Friday, February 9, 2018

Another Anniversary - Stars and Stripes

Another historical milestone passed. 

Stars and Stripes newspaper was one hundred years old on the 8th of February.  Starting out in France as the voice of the American Expeditionary Force.  A hybrid or perhaps a mongrel, it now operates within the Department of Defense but DOD has no editorial control.  Congress has guaranteed its freedom of speech.  Its first editor Harold Ross later founded and published the New Yorker magazine.

Its most famous contributor was of course Bill Mauldin during WW2 with his Willie and Joe cartoons and his lampooning of the upper brass.  General Patton accused him of being an anarchist and wanted to lock him up in the monkey house.  He was saved by Ike who told Patton that Stars and Stripes is the soldiers’ newspaper and we generals will not interfere.  My father, who fought in Italy, swore on a bible that he personally knew the GI upon who Willie was based.  His favorite Mauldin cartoon was the mud-slinging staff officer's jeep shown here on the right.

Back in 1918, another famous illustrator Cyrus Baldridge, was with Stars and Stripes.  His most famous illustration in the paper is titled ‘The Noncombatant’.  The paper is still going strong in the digital age:  four daily print editions, one each for Europe, the Middle East, Japan and South Korea; a weekly in the US; seven digital editions; and seven blogs.  They still publish Doonesbury despite the push to get rid of it by the right wing, but I think it is only re-run mode.  Plus I have not seen anything recent or Trump in the Stripes, so maybe the first Amendment rights safeguarded by Congress have been put on the back shelf.  Sad as someone in the WH might say.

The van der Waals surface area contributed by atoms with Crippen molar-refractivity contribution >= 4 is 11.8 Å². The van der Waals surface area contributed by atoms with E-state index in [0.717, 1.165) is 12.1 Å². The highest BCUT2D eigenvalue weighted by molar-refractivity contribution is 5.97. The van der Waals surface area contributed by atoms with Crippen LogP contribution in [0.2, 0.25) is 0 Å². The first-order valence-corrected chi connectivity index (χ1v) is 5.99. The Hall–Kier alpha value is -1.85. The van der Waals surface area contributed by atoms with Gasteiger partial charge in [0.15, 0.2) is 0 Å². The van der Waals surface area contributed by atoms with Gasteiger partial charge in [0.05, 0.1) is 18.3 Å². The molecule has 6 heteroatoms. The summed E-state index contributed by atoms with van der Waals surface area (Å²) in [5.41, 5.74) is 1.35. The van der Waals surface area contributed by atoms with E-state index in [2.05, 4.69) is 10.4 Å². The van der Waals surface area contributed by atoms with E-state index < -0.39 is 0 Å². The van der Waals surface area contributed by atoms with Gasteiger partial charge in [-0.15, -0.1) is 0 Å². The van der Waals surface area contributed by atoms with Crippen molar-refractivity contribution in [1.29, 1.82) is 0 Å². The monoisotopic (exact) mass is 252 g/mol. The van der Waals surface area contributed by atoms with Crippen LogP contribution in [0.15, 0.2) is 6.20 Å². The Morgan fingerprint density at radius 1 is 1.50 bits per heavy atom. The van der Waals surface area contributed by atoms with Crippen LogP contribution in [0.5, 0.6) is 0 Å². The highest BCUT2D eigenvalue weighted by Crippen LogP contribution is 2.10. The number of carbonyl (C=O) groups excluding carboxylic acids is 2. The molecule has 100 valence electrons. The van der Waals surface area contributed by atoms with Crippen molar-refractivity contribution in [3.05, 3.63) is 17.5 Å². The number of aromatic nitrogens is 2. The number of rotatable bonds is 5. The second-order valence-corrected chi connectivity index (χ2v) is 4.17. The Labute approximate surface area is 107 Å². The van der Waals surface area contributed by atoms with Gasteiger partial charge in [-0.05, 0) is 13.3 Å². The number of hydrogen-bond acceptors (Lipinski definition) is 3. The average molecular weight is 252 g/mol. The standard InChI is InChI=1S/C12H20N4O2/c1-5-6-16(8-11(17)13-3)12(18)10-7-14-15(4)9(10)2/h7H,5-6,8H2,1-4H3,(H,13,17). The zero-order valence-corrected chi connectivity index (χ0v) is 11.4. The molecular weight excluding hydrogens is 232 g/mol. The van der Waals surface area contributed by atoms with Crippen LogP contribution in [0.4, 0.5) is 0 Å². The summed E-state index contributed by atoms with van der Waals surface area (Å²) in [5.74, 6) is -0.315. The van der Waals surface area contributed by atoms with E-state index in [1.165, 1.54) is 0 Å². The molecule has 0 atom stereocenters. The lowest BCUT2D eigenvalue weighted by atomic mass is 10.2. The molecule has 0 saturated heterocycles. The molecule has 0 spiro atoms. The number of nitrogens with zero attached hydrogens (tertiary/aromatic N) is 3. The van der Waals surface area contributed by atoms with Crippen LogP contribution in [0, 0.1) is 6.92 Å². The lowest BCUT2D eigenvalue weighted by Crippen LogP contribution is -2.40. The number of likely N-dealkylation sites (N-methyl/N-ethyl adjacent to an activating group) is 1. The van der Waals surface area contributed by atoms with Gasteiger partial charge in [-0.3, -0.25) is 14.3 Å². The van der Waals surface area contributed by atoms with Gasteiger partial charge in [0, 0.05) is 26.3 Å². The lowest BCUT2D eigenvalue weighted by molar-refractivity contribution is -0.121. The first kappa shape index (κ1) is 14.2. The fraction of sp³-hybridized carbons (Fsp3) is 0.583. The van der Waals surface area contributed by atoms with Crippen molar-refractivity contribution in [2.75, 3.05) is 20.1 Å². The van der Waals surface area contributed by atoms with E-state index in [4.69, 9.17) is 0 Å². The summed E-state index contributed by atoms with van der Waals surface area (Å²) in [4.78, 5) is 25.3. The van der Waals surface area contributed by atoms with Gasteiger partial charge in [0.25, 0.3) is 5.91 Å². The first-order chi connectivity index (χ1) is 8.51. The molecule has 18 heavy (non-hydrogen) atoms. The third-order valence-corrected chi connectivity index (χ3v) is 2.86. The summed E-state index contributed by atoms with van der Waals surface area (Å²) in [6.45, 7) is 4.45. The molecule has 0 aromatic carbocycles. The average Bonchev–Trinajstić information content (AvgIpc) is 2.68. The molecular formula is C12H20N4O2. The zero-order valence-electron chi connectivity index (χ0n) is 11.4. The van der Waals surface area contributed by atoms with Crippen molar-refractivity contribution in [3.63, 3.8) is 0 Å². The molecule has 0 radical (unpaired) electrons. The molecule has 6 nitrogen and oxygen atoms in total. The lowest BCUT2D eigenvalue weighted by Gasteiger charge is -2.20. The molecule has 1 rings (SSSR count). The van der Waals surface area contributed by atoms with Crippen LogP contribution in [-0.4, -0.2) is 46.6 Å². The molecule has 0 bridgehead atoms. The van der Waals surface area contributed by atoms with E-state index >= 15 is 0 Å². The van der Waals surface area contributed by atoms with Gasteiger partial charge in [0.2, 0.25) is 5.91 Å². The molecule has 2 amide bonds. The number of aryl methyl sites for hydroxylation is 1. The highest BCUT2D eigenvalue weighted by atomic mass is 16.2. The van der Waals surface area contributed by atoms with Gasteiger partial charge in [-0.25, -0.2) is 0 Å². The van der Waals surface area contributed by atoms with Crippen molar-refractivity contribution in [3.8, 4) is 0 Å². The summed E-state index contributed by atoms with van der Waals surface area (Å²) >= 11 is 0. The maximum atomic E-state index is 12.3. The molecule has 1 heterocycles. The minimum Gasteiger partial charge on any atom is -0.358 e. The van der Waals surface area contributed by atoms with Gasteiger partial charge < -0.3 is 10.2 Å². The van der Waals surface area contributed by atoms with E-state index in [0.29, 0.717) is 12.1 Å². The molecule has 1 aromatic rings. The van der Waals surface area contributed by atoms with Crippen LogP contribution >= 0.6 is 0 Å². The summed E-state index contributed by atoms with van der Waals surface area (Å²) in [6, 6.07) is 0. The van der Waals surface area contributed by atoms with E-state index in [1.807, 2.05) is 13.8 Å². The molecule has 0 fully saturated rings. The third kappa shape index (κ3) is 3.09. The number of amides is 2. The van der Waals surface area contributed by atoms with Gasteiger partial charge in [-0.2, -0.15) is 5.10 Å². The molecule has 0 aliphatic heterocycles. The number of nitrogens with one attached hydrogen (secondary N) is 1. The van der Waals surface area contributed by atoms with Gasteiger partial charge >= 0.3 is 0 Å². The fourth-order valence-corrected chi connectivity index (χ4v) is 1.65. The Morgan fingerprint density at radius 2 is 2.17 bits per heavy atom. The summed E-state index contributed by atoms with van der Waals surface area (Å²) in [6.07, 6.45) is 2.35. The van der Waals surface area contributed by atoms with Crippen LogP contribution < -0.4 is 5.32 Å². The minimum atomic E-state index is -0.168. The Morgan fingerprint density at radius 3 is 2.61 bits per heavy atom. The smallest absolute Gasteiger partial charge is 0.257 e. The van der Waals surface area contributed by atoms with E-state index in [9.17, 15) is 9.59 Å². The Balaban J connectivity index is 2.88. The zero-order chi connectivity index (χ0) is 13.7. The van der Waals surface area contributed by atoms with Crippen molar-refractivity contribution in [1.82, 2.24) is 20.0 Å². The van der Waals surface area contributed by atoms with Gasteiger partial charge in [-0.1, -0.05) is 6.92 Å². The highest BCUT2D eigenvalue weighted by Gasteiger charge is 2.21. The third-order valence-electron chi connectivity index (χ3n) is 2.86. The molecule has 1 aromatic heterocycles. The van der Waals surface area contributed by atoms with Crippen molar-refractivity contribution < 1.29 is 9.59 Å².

1. It's worth recalling that Mauldin got his start working for the "45th Division News", the house organ of the Texas-New Mexico National Guard outfit he had joined right before the war. S&S was the big-time but journos of his time got started like he did, working for little newspapers all over, including post and division rags. Our era of digitizing and corporate consolidation has killed those small papers as dead as the dodo.

  2. Ike's admonition to Patton did not survive into the VN era.

    In 1970, I arrived at Camp Rose, Korea. A new armor Shake n Bake E-6 drafted out of graduate school. Even then I was a news junkie. We were just a few miles below the DMZ, and at least once a month we would go north of the Imjin. About three miles of mud road from Munsan. No telephone. One TV station - AFKN. It took weeks to get a letter from home, and six weeks to get Time magazine

    The Stars and Stripes was our only source of current news.

    But after a time I began to smell a rat. An edition would arrive with a large headline proudly touting a recent smashing military victory in RVN, and of course the always reliable "body count". The S&S would, however, do a casualty report 5 - 6 six ays later. I started keeping track of the "smashing victories", and later matching them against the casualty reports. And after a time I realized I was reading a propaganda rag.